I’m not defending the industry, merely myself and my profession. I admit I don’t know what it’s like to live from paycheck to paycheck, but we have our own struggles.
Despite all this, I enjoy my job, my firm, and my coworkers. I have access to the best information systems in the world and I love watching the financial markets. I am still buying my firm’s stock—despite significant decline in value—because I believe we can turn things around.
. . . to win an Emmy
It was our third time being nominated. The ceremony is incredibly exciting the first time you go, but after that, it’s a lot more fun when you win. If you don’t win, once your category passes, a lot of people head out to the bar in the lobby. I was honestly expecting Saturday Night Live to win last year. When they read our name, I remember screaming. I was so surprised. There were about 15 of us and we all went up on stage. Stephen [Colbert] gave the speech, which let us relax and look at the room—a great big theater full of people.
After the speech you go backstage. There’s a green room back there with food, and Neil Patrick Harris was there just hanging out. They didn’t hand us all Emmys onstage because there were so many of us, so we went outside and across the street to a parking garage where they had set up a table that was covered in Emmys. From there we drifted through a media tent into the photographers’ tent, where we stood on a platform in front of a riser with about seven levels of photographers. There were more cameras and flashbulbs than I’d ever seen, all going off at once.
Then we partied. The Governor’s Ball begins right after the show, and we also went to the Comedy Central party. When you have an Emmy in your hand, you can get into all the parties and talk to anyone. We talked to Phil Keoghan, who is the host of The Amazing Race, and Catherine Keener. We ambushed her and asked her to take a picture with us. She acted very excited about it, but after the photo was taken she said, “Who are you people?” I also talked to Kanye West.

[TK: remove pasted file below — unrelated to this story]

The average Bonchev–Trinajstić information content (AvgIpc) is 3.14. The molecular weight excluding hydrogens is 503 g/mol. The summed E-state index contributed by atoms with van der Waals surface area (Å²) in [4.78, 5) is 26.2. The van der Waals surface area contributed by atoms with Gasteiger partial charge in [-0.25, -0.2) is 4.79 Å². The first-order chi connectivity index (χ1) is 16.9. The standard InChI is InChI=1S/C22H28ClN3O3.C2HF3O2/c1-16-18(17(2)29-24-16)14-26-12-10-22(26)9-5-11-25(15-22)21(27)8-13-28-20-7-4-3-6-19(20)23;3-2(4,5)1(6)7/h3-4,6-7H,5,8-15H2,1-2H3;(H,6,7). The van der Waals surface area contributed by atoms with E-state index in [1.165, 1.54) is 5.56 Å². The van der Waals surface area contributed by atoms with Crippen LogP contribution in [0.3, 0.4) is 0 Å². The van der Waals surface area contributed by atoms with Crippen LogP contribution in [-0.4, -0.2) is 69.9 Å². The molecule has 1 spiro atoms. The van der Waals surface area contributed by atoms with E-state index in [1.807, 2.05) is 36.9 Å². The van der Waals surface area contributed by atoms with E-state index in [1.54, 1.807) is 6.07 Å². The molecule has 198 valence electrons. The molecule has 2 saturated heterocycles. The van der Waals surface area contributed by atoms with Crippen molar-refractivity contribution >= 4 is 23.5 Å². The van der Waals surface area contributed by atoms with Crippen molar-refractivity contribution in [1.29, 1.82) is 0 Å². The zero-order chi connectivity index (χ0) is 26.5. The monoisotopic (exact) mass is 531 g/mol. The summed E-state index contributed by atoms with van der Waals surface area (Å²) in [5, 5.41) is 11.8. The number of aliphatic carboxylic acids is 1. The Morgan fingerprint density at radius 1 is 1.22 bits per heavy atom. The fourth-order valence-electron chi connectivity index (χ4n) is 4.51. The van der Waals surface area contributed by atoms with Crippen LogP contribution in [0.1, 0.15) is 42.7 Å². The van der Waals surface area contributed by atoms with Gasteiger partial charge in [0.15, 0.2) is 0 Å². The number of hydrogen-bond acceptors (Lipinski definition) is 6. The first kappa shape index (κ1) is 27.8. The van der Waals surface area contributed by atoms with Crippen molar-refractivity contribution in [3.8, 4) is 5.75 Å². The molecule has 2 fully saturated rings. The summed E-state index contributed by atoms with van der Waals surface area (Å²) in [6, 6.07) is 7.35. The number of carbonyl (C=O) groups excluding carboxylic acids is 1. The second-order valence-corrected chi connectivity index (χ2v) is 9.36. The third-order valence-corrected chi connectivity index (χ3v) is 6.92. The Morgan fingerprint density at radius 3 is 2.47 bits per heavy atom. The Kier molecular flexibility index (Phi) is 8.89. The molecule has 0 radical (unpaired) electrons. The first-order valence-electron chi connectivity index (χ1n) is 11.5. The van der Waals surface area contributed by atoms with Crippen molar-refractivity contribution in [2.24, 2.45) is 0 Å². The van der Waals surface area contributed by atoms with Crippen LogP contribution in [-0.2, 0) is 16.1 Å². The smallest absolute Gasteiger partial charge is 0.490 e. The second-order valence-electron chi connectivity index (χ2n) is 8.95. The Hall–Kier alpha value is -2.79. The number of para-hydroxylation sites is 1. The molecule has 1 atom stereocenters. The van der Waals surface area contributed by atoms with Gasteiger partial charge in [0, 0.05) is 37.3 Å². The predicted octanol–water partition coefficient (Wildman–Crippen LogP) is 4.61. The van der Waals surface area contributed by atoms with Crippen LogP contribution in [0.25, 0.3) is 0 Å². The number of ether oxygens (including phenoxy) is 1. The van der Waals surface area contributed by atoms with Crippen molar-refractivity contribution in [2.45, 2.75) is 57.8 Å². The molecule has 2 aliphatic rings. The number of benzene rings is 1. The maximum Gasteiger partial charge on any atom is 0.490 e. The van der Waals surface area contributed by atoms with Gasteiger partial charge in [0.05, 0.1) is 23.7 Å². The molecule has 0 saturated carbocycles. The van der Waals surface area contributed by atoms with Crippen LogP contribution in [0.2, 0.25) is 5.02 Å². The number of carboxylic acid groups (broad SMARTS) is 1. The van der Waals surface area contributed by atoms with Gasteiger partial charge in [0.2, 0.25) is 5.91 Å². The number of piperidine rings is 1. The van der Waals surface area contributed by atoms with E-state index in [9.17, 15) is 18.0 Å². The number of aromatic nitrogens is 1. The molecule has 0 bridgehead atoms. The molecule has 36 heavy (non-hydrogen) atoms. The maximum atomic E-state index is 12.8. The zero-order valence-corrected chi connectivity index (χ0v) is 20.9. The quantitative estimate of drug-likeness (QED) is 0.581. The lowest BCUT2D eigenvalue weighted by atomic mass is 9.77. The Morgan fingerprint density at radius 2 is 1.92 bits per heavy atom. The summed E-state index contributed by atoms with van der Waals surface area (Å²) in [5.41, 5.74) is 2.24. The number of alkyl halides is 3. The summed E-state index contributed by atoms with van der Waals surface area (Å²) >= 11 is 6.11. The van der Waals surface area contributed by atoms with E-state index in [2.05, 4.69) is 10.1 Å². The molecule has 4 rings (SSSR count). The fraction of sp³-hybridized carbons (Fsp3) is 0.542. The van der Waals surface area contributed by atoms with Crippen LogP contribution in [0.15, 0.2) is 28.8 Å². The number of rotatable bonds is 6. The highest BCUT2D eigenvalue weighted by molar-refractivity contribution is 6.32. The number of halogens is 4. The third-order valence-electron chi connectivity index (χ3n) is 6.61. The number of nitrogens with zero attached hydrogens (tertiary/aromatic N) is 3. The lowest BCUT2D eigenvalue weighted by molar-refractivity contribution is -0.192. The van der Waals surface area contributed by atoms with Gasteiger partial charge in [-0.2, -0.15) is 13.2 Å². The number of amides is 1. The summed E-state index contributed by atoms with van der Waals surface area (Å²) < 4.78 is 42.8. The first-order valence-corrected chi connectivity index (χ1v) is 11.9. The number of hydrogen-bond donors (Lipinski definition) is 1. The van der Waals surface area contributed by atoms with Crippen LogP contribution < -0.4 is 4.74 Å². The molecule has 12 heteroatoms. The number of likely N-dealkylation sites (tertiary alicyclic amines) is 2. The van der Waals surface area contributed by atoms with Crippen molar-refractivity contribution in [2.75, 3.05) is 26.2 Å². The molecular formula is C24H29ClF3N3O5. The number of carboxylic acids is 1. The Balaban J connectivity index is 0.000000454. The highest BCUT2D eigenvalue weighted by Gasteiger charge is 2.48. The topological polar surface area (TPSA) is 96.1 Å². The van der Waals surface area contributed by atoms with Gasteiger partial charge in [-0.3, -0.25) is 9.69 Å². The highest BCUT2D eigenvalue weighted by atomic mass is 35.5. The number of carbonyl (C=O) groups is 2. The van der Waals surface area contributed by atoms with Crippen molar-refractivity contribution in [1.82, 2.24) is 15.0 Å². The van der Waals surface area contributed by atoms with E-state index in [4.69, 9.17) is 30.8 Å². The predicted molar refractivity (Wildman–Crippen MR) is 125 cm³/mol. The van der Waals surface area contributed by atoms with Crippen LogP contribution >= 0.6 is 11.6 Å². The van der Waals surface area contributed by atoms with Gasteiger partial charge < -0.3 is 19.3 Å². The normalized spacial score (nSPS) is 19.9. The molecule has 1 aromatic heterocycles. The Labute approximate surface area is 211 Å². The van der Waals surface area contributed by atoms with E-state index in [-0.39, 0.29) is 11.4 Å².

I have the Emmy displayed at home. My new apartment has inset bookshelves with little arches at the top that are just the right size for an Emmy—it’s like an Emmy hutch. We have to keep it out of reach because my wife and I have a baby and those Emmy wings are deadly sharp.
. . . to get someone off death row?
Bruce Manning ’96 is an attorney with Robins, Kaplan, Miller & Ciresi in Minneapolis. This case, which he took pro bono and worked on with Brooke Tassoni ’92 and Kelly Miller Pierce ’99, was the first in Alabama in which a death sentence was commuted to life without parole (in 2006) because of a finding of mental retardation.
I tried to make it clear to the state’s attorney that I’m not in favor of criminals going unpunished. I’m just against execution. You can’t hide from the fact that our client, Jeremiah Jackson, shot this poor woman in her grocery store in Alabama. What he did was terrible. It’s just a question of what to do next. Jeremiah is mentally handicapped, but he’s capable of a certain amount of self-care in a heavily structured environment. In prison he’s capable of holding a job, going to church, and singing in the choir. His retardation takes the form of being unable to understand the relationship between actions and consequences. He doesn’t do well with empathy.
I didn’t have a lot of contact with the victim’s family. I have no way of understanding the horrible things they went through and are still dealing with. It would even be wrong to say that I’m sympathetic—I just don’t understand. But I disagree with them over what the proper punishment is for murder.
Jeremiah was featured on an MSNBC special. He talked about getting the call from his lawyer and being told that he was off death row. He talked freely about gaining new life and shouted when they filmed him walking off the row. I was amazed by that because when I told him he wouldn’t be executed, he didn’t say anything. He’s usually always talking, blustering about how good he is at basketball. This guy is five foot five and claims he’s a better player than Kobe Bryant and that he’s the most feared basketball player at Holman Penitentiary in Alabama. But when I called him up to say that he was off death row, he was silent.
The last conversation I had with his mother, she said, “Every day I praise God that your mother sent you to law school so you could help us.” I’m very humbled by the experience. In many ways, it’s the most satisfying thing I’ve done as a lawyer.